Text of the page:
Déise delight — a Suir bet

IT’S not very often these pages are graced by a 335-year-old house, but then, Glencastle House, Co Waterford, is no ordinary property.

Built in 1676 during the restoration of King Charles 11, its construction date is confirmed by a plaque on the wall, along with the name of its owner, Ian Francis Everett.

Little is known of Everett other than he took possession of a fine chunk of rich farmland along the Suir as a reward for crushing a rebellion in the north. And this within 25 years of Cromwell’s campaign in Ireland. The Lord Protector may even have marched along this part of the river on the way to take Carrick on Suir.

The house Everett built, while in the Dutch style, is a simple, well-to-do farmer’s dwelling rather than an aristocratic status symbol and in that sense, it’s pretty rare.

Set on the bank of the Suir, with valuable fishing rights, you could almost fish out of the windows. With the river running fast nearby, you would imagine that as a result of this, along with its age, Glencastle would be a reeking damp house.

Not a bit of it — there are some areas that need attention, in particular two of its five bedrooms, but this is a house that gleams with care and tender custody, a house that’s moved with the times, but retains it’s cannon-proof walls, it’s 20’ high ceilings and a sense of possession of its landscape.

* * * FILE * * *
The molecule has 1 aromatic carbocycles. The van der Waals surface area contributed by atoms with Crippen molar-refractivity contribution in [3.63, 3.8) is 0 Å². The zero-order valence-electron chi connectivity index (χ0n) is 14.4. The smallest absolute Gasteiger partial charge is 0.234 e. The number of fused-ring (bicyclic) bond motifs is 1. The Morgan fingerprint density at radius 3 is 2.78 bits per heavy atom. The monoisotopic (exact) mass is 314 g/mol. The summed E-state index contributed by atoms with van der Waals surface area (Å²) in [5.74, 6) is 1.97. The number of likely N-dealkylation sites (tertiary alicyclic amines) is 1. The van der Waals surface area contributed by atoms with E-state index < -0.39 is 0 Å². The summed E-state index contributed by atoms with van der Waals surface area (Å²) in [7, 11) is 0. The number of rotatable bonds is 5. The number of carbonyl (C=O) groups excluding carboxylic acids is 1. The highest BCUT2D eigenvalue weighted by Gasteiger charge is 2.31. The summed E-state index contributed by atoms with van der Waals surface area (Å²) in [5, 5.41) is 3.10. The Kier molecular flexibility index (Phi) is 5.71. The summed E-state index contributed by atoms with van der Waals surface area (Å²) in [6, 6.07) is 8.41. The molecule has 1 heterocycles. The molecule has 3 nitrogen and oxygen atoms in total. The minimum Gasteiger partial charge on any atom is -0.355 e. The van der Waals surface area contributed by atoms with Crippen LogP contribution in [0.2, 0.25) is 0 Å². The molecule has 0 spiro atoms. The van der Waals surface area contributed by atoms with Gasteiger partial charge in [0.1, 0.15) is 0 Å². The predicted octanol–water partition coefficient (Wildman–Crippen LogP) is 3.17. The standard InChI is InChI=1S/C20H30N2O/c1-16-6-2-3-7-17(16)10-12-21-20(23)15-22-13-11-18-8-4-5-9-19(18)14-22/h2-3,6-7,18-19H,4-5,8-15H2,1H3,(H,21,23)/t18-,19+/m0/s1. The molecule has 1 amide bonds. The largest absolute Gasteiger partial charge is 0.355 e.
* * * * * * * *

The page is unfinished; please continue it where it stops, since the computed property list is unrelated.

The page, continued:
Now its being sold for the first time since the 1950s and along with its 276 acres of land has an asking price of €3.25 million.

The farmhouse is quaint and sheltered by a boundary of trees and a high wall, which separates it from the farmyard. The setting is vaguely reminiscent of a Dutch landscape with its canal-like waterway and flat, fertile fields.

Only the majesty of Sliabh na mBan puts paid to the conceit as it rises from the plains across the Suir.

This symbol of Tipperary towers over the Waterford/south Tipperary border, but Glencastle House, however is officially in Co Waterford.

Just up the road is Gurteen de la Paor, a neo-Gothic castle owned by Gottfried Helnwein, a prolific and renowned Austrian artist who hosted the wedding of Dita Von Teese and Marilyn Manson, a hand-fasting that lasted all of a year.

The photographer, painter, installation and performance artist has a worldwide reputation and has lived in this part of Tipperary for so long, he took out Irish citizenship.

The house comes with a modern shaker kitchen and wood burning stove, a glowing and burnished dining room. An impressive drawing room has windows on three sides is the perfect rectangular shape for entertaining and relaxing and has a fine, white marble fireplace at its centre.

Overhead, there are three bedrooms off a wide landing, all of which are double rooms and the final two bedrooms are over the kitchen and will need renovation.

Glencastle House goes to auction on March 31 with a guide price of €3.25 million through joint agents Shelley Purcell and Collins O’Meara.



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